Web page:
Increased unrest recorded at Bromo volcano, Tengger caldera, Indonesia

Increased unrest recorded at Bromo volcano, Tengger caldera, Indonesia

A phase of increased unrest has started at Tengger caldera's Bromo cone, East Java, Indonesia, one of Java's most active and most frequently visited volcanoes. The last known eruption of this volcano occurred in 2012.

On November 1, the local volcano observatory issued a warning not to approach Bromo within 1 km (0.62 miles) radius, as changes in seismic activity and increased steaming/degassing (including sulfur dioxide) had been noted, Volcano Discovery reports.

The alert status of the volcano remains at 2 (waspada/watch) on a scale of 1 - 4.

The last time this volcano appeared in GVP's weekly volcanic report was during the week of July 22 - 28, 2015:

PVMBG reported that during March 1 - July 13, 2015 white plumes from Tengger caldera's Bromo cone rose as high as 100 m (328 feet) above the crater, and a sulfur dioxide odor was periodically noted at the Bromo observation post. Seismicity was dominated by tremor, but also included volcanic earthquakes. The Alert Level remained at 2 (on a scale of 1-4). Residents and visitors were warned not to approach the crater within a radius of 1 km.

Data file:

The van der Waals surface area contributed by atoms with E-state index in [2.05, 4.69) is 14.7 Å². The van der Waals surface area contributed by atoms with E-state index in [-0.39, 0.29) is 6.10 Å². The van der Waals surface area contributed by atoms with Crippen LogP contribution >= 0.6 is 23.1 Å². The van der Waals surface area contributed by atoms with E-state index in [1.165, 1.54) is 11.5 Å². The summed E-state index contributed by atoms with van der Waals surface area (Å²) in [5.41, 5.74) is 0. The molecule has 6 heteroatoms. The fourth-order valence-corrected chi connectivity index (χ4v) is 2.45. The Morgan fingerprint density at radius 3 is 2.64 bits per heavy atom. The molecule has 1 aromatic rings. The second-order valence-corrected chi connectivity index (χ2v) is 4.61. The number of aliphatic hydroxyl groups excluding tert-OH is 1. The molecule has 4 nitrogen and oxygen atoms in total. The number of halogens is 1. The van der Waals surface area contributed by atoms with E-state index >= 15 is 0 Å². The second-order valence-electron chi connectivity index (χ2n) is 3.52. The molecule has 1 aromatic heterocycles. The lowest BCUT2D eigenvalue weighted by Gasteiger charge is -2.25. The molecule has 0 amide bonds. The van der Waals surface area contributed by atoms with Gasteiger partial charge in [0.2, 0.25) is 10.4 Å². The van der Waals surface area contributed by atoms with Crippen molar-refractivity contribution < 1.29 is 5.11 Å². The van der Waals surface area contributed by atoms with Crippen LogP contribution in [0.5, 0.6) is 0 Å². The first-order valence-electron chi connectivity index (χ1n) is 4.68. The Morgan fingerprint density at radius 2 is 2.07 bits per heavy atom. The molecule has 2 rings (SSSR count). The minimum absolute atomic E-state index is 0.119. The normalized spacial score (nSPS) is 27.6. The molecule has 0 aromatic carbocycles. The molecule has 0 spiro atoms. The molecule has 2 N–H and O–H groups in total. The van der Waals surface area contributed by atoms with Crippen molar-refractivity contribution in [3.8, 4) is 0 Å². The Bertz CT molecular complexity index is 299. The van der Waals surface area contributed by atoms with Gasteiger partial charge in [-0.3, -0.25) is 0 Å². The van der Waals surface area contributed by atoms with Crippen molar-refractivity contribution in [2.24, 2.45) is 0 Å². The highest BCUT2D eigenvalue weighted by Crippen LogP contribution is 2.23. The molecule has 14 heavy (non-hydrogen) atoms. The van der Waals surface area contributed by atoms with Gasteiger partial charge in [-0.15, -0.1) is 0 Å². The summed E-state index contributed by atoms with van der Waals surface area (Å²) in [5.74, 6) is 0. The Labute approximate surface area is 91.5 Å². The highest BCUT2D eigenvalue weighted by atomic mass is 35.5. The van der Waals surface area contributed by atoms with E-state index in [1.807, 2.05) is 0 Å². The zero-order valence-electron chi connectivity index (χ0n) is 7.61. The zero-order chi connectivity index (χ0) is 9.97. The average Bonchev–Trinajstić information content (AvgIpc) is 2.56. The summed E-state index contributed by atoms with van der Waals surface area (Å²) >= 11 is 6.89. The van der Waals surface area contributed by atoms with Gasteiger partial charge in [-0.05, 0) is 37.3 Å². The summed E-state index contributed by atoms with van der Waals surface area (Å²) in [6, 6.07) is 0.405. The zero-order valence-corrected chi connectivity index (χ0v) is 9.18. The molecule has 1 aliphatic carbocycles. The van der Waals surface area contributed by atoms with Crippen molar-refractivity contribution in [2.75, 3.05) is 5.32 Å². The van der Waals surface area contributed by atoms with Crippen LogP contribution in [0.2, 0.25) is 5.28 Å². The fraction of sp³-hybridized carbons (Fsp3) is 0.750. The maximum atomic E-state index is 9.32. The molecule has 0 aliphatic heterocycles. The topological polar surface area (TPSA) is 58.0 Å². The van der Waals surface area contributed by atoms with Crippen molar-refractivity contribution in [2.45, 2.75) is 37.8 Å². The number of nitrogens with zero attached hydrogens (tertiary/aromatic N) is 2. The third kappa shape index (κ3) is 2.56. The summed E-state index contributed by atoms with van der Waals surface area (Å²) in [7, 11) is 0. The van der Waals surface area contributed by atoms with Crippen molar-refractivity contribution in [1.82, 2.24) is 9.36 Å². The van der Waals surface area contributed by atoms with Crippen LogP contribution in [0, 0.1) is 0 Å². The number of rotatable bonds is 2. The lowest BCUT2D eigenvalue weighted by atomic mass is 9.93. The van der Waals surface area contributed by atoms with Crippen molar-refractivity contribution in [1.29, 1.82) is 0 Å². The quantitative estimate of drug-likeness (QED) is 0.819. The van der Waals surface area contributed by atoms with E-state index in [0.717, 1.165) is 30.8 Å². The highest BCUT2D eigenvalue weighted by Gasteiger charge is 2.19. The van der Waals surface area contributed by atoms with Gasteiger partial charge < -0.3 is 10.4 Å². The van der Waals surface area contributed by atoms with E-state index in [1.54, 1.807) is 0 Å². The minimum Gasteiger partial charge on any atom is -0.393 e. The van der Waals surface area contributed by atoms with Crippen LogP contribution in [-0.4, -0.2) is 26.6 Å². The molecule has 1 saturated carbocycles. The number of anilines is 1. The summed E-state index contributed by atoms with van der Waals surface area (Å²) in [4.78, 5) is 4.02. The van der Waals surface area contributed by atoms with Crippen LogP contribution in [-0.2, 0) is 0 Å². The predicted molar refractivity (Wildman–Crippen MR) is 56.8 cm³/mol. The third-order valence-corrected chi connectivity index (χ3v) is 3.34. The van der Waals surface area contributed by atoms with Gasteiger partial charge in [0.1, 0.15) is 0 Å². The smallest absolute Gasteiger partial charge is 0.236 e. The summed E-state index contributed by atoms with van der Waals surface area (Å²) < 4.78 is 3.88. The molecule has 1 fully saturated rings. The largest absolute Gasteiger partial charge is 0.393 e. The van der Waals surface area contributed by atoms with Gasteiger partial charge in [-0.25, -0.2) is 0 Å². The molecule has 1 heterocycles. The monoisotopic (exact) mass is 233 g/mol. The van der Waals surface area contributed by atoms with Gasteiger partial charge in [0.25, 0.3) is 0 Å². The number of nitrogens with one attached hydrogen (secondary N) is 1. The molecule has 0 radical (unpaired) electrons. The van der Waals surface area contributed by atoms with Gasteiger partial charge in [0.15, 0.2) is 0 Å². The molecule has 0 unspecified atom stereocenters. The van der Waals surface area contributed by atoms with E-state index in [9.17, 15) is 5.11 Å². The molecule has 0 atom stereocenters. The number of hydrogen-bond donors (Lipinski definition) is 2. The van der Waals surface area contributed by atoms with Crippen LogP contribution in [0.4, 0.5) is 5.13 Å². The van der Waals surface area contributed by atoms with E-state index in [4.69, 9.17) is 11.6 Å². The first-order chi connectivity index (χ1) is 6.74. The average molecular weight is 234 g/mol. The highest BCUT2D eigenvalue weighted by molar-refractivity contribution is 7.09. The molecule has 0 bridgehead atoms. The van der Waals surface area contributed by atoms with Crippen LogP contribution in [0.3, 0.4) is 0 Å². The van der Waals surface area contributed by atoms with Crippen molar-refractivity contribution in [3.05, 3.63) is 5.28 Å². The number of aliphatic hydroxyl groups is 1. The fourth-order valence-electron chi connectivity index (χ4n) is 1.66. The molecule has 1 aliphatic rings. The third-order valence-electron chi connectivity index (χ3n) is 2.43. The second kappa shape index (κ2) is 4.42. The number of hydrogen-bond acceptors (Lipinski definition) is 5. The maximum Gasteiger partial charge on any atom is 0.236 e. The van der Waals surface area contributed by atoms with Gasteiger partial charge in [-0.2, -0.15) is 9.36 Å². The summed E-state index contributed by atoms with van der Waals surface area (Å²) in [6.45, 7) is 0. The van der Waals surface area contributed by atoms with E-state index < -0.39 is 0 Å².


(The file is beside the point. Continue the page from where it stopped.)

Geological background

The 16-km-wide Tengger caldera is located at the northern end of a volcanic massif extending from Semeru volcano. The massive volcanic complex dates back to about 820,000 years ago and consists of five overlapping stratovolcanoes, each truncated by a caldera. Lava domes, pyroclastic cones, and a maar occupy the flanks of the massif. The Ngadisari caldera at the NE end of the complex formed about 150,000 years ago and is now drained through the Sapikerep valley.

The most recent of the calderas is the 9 x 10 km wide Sandsea caldera at the SW end of the complex, which formed incrementally during the late Pleistocene and early Holocene. An overlapping cluster of post-caldera cones was constructed on the floor of the Sandsea caldera within the past several thousand years. The youngest of these is Bromo, one of Java's most active and most frequently visited volcanoes.

Featured image: Steam rising from Mt. Bromo. Photo by Lee Siebert, 1995 (Smithsonian Institution).

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